Which US company might soon buy 10% of Universal Music Group… in a multi-billion dollar deal?

Universal Music Group owns labels including Interscope, Republic, Def Jam, and Capitol Records. The latter is part of Capitol Music Group, based at the famous Capitol Tower in Hollywood (credit: Brenda Rocha-Blossom / Shutterstock)

By the end of September, so long as all goes as expected, we know that 60% of Universal Music Group will be publicly traded on the Amsterdam stock exchange.

Following this flotation, it’s long been assumed, two parties would each retain a 20% ownership stake in UMG: (i) the music firm’s current parent, Vivendi, plus (ii) a consortium led by Tencent.

This no longer looks to be the plan.

In an update to investors today (May 18), Vivendi has indicated it may only keep a 10% ownership share, rather than 20%, of UMG post-flotation – with an additional 10% of its holding being sold off ahead of the Big Amsterdam Listing.

Vivendi said today that it is currently “analyzing the opportunity” of selling off this additional 10% in UMG (dramatic chord if you would, maestro…) to “an American investor”.

This teasing rough-sketch clearly suggests Vivendi is already in discussions with such a party, and it’s bound to get industry tongues wagging.

Could US-based Liberty Media, which previously glanced in UMG’s direction with acquisitive eyes, be a potential suitor? Or might another Stateside media conglomerate swoop?

Either way, it’s not small news: with UMG recently valued at USD $53 billion by Goldman Sachs, this additional 10% stake could be worth more than $5 billion.

If the whole “US investor” thing doesn’t work out, Vivendi said today it might instead consider an alternative: offloading the additional 10% stake in Universal by “initiating a public offering of at least 5% and up to 10% of UMG shares”.

In other words, Vivendi could end up floating 70%, rather than 60%, of UMG on the stock market.

“[Vivendi] is analyzing the opportunity of selling 10% of UMG shares to an American investor or initiating a public offering of at least 5% and up to 10% of UMG shares.”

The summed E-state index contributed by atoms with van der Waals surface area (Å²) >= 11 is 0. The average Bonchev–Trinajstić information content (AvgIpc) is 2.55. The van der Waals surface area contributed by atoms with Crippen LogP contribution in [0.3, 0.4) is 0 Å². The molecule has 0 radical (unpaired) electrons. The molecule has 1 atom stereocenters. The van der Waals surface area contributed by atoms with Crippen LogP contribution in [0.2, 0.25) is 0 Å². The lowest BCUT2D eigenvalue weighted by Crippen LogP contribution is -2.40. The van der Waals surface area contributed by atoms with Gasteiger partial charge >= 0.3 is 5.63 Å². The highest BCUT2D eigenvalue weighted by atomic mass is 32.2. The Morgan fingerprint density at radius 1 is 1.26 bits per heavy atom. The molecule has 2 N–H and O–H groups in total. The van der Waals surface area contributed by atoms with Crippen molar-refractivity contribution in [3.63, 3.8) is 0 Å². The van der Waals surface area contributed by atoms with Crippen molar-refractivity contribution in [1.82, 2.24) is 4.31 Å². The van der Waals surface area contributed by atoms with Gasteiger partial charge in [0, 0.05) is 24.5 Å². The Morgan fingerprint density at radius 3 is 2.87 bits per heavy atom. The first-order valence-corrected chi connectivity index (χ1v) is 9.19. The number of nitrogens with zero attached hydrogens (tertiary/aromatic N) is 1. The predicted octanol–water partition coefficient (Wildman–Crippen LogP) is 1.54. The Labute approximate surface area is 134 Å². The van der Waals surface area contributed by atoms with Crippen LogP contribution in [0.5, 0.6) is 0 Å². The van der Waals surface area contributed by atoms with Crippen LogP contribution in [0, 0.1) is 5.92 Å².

Vivendi statement issued today (May 18)

One thing’s for sure: Whether Vivendi ends up selling off a 60%, 65%, or 70% stake in UMG, it has to keep at least a 10% shareholding.

Its investor note confirmed today: “Vivendi will retain 10% of the UMG share capital for a minimum period of two years in order to remain associated with the development of its subsidiary while benefiting from the protection of EU legislation applicable to parent companies and subsidiaries from different Member States.”

Vivendi also confirmed other details of its UMG public-listing plan in its note today.

It said that Universal Music Group’s new publicly-listed Dutch entity (NV) will have a board comprised primarily of non-executive members, a majority of whom will be independent.

It added that neither Vivendi, nor the Bolloré Group – a 27% stakeholder in Vivendi – will be represented on the UMG NV board “at this stage”.

The UMG board members’ term of office will be limited to two business years, said Vivendi, and “no poison pill mechanism will be put in place”.

New filings by Vivendi have revealed that UMG posted a quarterly EBIT of €322 million in Q1 2021, compared to €248 million in the first quarter of 2020.

Vivendi attributed this profitability increase to “a 9.4% revenue growth and strict cost control during the period”.Music Business Worldwide